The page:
By viewing FIGS. 3 and 4, it will also be understood that when a weighing unit is in its rest condition, head end portion 126 is vertically displaced from seating engagement with surface 156 of hanger device supporting plate 152 and rod 124 is normally loosely centered within supporting plate opening 154, such that mandrel 116 is physically isolated from and freely movable relative to scale operating member 114. This spacing of the mandrel relative to hanger device 118 permits mandrel 116 to normally occupy a vertically disposed position indicated by the center line designation CL 1, while permitting universal tilting movements thereof about the center of tilting movements defined by rod bearing 128 and bearing plate surface 176, between the extreme positions designated as CL 2 and CL 3 without engagement of the mandrel with the hanger device 118. The extent of tilting movements of mandrel 116 may be conveniently limited, as for instance by engagement of sleeve 136 with the walls of support-bearing plate slot 190 and pin 196. As indicated above, the radius of curvature of surfaces 192 and 194 permits sliding movements therebetween incident to tilting movements of mandrel 116 without effecting relative displacements of rod 124 and sleeve 136 or changes in compression of spring 146.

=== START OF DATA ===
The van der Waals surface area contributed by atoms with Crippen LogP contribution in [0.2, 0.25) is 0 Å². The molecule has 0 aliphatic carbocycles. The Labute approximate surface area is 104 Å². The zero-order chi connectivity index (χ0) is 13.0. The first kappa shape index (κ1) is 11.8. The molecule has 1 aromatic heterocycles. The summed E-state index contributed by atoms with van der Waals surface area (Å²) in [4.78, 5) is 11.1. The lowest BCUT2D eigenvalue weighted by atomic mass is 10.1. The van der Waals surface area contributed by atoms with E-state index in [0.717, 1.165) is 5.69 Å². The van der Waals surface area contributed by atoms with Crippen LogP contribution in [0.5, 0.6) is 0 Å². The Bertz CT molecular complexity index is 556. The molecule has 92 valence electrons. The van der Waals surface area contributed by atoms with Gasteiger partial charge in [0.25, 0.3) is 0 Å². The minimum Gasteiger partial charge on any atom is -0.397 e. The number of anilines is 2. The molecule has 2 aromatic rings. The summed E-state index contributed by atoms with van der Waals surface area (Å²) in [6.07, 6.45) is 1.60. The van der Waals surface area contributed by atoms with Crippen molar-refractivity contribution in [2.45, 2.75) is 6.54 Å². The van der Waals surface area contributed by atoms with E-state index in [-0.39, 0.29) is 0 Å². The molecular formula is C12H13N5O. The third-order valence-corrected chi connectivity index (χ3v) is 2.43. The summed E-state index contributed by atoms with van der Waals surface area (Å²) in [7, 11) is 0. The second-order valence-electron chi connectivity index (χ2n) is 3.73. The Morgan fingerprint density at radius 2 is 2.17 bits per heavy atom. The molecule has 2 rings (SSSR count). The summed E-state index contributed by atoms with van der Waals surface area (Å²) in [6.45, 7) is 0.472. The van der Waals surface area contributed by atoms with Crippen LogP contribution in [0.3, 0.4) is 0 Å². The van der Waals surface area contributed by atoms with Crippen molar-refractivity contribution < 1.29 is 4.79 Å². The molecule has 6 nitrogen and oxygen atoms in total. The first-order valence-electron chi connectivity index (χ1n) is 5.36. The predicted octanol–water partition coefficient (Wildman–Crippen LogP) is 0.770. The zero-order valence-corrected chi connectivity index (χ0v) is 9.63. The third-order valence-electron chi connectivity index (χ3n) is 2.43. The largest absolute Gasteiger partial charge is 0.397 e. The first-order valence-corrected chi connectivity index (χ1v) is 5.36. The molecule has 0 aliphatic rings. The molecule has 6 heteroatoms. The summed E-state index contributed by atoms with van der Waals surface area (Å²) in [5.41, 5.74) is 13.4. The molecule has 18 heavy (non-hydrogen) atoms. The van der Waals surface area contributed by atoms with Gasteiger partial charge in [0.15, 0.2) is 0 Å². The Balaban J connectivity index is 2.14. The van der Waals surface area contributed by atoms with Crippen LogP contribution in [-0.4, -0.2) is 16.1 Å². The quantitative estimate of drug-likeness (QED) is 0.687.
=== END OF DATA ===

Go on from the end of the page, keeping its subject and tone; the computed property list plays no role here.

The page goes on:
Under normal operating conditions, carriers 18 serve to position spools 12 in operative alignment with weighing units 32, such that their core tubes 14 are arranged in essential co-axial alignment one with each of mandrels 116. Thus, when carriers 18 are lifted from belt elements 44 and 45 by operation of platform 80, the upper ends of the core tubes of the operatively aligned spools are merely fitted or freely slipped over mandrel nose portions 132, as indicated in FIG. 3, without effecting tilting movements or axial displacements of the mandrels. Any slight misalignment of a core tube with respect to its associated mandrel, which may result for instance from the core tube being slightly tilted relative to its support pin 26 or such support pin being arranged slightly off-center relative to such associated mandrel, is automatically corrected or accommodated for by camming or following engagement of nose 132 with the inner surfaces of the upper end of the slightly misaligned core tube. Depending upon the cause of the misalignment, the entrance of nose 132 into the upper end of core tube 14 and its engagement with the inner surfaces of such core tube, will cause corrective tilting movements of the core tube and/or compensating tilting movements of both the core tube and the mandrel. It is anticipated that a range of permissive tilting movements of mandrel 116 on the order of about six degrees will accommodate for misalignments occasioned by the tilting of the spools relative to their support pins, as well as for misalignments occasioned by slight inaccuracies in the positioning of carriers 18. However, the mandrel is not capable of accommodating major misalignments, such as would be occasioned by major displacements of a carrier transversely of the conveyor or the improper operation of the first and second pair of gate devices. In the case of a major misalignment of the axis of a core tube of a presented spool with the axis of its associated mandrel, nose 132 will be engaged by the upper end of the core tube or yarn 16 and not be permitted to enter the core tube. Should this occur, the major misaligned spool will cause mandrel 116 to move upwardly and effect pivotal misplacement of bearing plate 162 into its overload or cut off position shown in phantom line in FIG. 3 against the return bias of spring device 168. This occurrence will be immediately sensed by microswitch 170, which is operable via a control circuit, not shown, to halt operation of cylinder 104 and thereby arrest further movement of platform 80 towards its upper or weighing position. Again, it will be understood that a clearance afforded between mandrel 116 and hanger device 118 insures that scale operating member 114 will be uneffected by malfunction induced vertical movements of the mandrel into its upper or overload position, as well as minor misalignment accommodating tilting movements of the mandrel.